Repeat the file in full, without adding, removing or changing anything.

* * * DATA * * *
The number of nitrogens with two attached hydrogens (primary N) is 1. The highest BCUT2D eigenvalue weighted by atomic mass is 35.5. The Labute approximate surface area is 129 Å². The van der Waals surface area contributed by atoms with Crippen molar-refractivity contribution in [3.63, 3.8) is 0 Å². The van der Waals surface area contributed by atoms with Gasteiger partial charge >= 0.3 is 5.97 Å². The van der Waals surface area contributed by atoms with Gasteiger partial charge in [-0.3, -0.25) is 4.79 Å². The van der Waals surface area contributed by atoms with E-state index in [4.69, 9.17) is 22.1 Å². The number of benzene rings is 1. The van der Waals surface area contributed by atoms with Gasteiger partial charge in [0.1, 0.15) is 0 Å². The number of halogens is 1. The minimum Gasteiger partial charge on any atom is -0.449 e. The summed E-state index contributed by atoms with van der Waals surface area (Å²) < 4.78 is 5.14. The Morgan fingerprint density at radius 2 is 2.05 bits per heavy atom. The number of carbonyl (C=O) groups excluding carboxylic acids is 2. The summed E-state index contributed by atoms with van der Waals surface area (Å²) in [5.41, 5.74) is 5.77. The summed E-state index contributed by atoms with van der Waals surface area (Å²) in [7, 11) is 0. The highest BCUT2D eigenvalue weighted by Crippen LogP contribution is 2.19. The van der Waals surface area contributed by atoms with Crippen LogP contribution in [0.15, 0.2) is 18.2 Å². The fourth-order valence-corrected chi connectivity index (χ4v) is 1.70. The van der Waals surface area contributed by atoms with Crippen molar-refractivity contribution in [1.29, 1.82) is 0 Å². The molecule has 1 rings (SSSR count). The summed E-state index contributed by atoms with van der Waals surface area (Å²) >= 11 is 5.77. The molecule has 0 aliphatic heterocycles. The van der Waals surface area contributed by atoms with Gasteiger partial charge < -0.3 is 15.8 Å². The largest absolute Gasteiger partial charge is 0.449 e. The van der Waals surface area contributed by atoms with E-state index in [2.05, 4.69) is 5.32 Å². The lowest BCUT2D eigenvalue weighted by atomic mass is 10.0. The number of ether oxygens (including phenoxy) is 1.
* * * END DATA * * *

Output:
The number of nitrogens with two attached hydrogens (primary N) is 1. The highest BCUT2D eigenvalue weighted by atomic mass is 35.5. The Labute approximate surface area is 129 Å². The van der Waals surface area contributed by atoms with Crippen molar-refractivity contribution in [3.63, 3.8) is 0 Å². The van der Waals surface area contributed by atoms with Gasteiger partial charge >= 0.3 is 5.97 Å². The van der Waals surface area contributed by atoms with Gasteiger partial charge in [-0.3, -0.25) is 4.79 Å². The van der Waals surface area contributed by atoms with E-state index in [4.69, 9.17) is 22.1 Å². The number of benzene rings is 1. The van der Waals surface area contributed by atoms with Gasteiger partial charge in [0.1, 0.15) is 0 Å². The number of halogens is 1. The minimum Gasteiger partial charge on any atom is -0.449 e. The summed E-state index contributed by atoms with van der Waals surface area (Å²) < 4.78 is 5.14. The Morgan fingerprint density at radius 2 is 2.05 bits per heavy atom. The number of carbonyl (C=O) groups excluding carboxylic acids is 2. The summed E-state index contributed by atoms with van der Waals surface area (Å²) in [5.41, 5.74) is 5.77. The summed E-state index contributed by atoms with van der Waals surface area (Å²) in [7, 11) is 0. The highest BCUT2D eigenvalue weighted by Crippen LogP contribution is 2.19. The van der Waals surface area contributed by atoms with Crippen LogP contribution in [0.15, 0.2) is 18.2 Å². The fourth-order valence-corrected chi connectivity index (χ4v) is 1.70. The van der Waals surface area contributed by atoms with Crippen molar-refractivity contribution in [1.29, 1.82) is 0 Å². The molecule has 1 rings (SSSR count). The summed E-state index contributed by atoms with van der Waals surface area (Å²) >= 11 is 5.77. The molecule has 0 aliphatic heterocycles. The van der Waals surface area contributed by atoms with Gasteiger partial charge < -0.3 is 15.8 Å². The largest absolute Gasteiger partial charge is 0.449 e. The van der Waals surface area contributed by atoms with E-state index in [2.05, 4.69) is 5.32 Å². The lowest BCUT2D eigenvalue weighted by atomic mass is 10.0. The number of ether oxygens (including phenoxy) is 1.